Rather than waiting for an entire migration to run to confirm if your latest script amend or addition worked, you can run a migration on a reduced number of items by using the --limit option.

drush mi RoadccPageNode --limit=”10 items”

You can limit by the number of items, such as "10 items", or by the amount of time, such as "60 seconds".

Update, not Rollback

You can also save time by using the --update option to update any already-imported rows, rather than rolling back and removing them, then re-importing.

drush mi RoadccPageNode --limit="10 items" --update Use addSimpleMappings()

As part of each migration, you need to map the source values to the approprate destination using the addFieldMapping() method. For example:

$this->addFieldMapping('destination', 'source');

If, however, the source and destination names are the same, you can use the addSimpleMappings() method. This just takes a list of property names in an array and automatically uses each one as both the source and the destination.

$this->addSimpleMappings( array( 'uid', 'created', 'changed', 'field_foo', ... ) );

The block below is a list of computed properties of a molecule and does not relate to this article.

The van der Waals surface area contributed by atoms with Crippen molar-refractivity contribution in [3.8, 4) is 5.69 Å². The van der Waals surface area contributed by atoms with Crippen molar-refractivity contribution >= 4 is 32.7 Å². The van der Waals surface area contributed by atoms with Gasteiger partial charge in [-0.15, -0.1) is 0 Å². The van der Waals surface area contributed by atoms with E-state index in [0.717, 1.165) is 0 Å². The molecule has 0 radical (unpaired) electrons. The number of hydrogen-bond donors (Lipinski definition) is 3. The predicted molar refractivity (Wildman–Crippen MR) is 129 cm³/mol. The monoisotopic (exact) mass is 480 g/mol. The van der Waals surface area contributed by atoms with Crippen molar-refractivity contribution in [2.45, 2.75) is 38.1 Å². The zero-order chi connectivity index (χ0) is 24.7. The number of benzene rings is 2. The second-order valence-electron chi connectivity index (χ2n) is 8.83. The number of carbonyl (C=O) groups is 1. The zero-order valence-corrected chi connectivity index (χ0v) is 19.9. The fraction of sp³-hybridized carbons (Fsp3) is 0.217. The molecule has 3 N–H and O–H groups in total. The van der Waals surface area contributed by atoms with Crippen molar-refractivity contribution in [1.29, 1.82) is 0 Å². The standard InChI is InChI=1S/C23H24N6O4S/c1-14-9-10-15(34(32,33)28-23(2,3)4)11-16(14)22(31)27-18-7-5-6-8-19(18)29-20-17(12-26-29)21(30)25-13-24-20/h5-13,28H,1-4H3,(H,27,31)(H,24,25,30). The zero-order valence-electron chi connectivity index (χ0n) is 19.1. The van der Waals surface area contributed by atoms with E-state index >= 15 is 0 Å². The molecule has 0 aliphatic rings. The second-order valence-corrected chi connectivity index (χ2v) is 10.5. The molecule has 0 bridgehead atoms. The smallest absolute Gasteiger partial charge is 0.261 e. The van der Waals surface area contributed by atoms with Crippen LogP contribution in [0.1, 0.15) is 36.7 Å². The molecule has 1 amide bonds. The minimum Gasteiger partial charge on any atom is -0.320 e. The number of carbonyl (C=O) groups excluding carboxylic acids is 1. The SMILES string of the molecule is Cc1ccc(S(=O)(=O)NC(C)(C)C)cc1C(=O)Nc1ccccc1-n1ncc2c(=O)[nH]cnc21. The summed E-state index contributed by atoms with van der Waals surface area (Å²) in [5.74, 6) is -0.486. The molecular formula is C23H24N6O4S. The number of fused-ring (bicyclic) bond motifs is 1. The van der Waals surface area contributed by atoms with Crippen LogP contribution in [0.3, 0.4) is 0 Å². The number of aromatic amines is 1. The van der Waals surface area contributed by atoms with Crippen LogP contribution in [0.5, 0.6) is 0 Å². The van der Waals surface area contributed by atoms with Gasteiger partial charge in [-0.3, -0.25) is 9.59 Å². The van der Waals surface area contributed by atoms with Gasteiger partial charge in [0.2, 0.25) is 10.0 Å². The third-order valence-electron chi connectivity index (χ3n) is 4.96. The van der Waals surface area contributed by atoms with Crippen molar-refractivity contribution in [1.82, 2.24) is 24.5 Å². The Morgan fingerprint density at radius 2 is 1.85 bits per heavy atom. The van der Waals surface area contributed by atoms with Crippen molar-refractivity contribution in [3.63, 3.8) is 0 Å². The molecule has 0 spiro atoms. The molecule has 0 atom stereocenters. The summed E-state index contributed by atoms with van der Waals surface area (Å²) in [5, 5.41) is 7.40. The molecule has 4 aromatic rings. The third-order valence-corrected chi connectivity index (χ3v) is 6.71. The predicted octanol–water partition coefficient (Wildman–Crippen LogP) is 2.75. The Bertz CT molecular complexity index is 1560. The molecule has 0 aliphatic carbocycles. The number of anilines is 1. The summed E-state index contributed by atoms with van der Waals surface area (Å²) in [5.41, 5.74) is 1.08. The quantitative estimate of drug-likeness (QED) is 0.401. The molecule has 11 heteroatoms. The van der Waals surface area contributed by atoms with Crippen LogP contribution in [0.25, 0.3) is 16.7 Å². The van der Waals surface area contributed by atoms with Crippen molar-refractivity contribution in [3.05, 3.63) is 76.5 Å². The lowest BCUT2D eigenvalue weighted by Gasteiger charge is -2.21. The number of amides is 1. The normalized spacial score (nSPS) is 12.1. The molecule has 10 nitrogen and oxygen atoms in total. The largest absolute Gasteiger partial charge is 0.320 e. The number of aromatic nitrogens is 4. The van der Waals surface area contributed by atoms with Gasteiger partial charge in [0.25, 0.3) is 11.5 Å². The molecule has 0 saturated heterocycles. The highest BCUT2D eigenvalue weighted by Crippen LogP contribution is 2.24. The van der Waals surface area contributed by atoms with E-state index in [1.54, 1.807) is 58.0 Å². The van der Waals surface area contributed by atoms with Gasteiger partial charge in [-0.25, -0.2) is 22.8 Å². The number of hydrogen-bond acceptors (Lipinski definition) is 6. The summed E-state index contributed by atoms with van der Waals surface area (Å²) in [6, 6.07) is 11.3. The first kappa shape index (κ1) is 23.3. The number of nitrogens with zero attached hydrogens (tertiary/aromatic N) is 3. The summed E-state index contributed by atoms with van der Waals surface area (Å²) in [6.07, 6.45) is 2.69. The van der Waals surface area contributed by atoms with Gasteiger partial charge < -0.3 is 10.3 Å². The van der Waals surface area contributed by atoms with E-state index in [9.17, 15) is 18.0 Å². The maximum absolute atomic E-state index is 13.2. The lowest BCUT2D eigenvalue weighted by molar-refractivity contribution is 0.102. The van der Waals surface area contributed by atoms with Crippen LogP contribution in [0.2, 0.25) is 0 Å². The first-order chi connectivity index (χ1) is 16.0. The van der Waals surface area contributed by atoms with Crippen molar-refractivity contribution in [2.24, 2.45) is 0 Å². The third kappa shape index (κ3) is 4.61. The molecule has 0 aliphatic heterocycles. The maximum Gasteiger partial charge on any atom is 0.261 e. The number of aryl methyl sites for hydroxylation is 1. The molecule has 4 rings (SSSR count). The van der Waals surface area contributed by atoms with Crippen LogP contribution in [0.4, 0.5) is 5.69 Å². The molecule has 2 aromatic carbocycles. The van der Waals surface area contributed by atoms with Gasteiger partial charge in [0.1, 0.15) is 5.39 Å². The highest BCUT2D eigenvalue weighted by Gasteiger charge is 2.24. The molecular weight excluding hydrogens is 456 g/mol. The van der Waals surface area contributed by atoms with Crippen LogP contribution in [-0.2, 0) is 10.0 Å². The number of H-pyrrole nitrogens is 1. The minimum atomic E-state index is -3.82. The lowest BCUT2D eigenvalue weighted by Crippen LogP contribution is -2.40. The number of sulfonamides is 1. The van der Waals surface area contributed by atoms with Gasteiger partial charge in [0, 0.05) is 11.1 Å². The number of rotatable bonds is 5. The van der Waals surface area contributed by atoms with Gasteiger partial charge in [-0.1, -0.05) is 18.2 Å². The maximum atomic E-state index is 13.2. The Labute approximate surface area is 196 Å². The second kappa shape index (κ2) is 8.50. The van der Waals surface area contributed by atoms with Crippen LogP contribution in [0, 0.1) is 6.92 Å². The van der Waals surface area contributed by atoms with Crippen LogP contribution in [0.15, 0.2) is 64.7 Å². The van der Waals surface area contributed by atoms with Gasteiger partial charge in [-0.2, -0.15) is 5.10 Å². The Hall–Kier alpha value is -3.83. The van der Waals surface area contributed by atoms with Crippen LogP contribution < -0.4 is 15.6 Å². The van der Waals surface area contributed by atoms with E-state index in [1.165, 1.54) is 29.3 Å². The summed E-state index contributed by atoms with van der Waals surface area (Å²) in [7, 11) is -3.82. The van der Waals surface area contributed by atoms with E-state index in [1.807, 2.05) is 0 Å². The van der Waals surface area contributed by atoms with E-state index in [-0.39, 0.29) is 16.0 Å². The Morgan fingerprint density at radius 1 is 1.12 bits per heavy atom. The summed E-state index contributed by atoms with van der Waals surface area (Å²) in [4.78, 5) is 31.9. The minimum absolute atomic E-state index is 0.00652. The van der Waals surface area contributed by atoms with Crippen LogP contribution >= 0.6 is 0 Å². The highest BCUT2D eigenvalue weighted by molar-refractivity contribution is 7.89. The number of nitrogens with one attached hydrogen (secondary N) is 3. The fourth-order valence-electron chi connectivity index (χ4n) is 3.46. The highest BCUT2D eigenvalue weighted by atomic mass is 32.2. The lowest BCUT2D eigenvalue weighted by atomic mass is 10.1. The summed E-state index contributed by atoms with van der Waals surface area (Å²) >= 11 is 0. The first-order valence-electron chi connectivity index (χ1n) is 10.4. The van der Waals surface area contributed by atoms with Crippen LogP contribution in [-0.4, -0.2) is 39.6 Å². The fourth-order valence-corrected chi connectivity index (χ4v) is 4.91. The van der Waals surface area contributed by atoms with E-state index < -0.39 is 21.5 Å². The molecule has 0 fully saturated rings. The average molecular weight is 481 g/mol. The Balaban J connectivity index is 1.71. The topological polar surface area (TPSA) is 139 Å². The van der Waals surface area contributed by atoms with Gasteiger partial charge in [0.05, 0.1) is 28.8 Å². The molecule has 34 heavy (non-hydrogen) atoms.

If you are using migrate_d2d then some of the common properties - e.g. uid, created, changed - will already be mapped in this way in the parent class.

Use addUnmigratedSources() and addUnmigratedDestinations()

If you use the Migrate UI, then you may see messages like the one in this image. In this example, there are 108 unmapped destination properties, although the same can happen for sources (properties attached to the data being imported). These may be intentionally not mapped, a newer source database has added more sources following a schema update, or a new module has been installed and has added more destinations.

If you do mean to intentionally not map a source or a destination, then use the addUnmigratedSources() and/or the addUnmigratedDestinations() method within your constructor after declaring your field mappings.

Both methods take an array of property names to declare as unmigrated, and will therefore mark them as mapped and remove the error.

public function __construct(array $arguments = array()) { ... // These fields are not being migrated, so mark them as such. $this->addUnmigratedDestinations( array( 'field_one', 'field_two', 'field_three, ) ); }

This makes it much clearer when you or a colleague re-visits this migration at a later date that these were intentionally not mapped and not forgotten about or were not present when the migration class was written.

Write your own base Migration Classes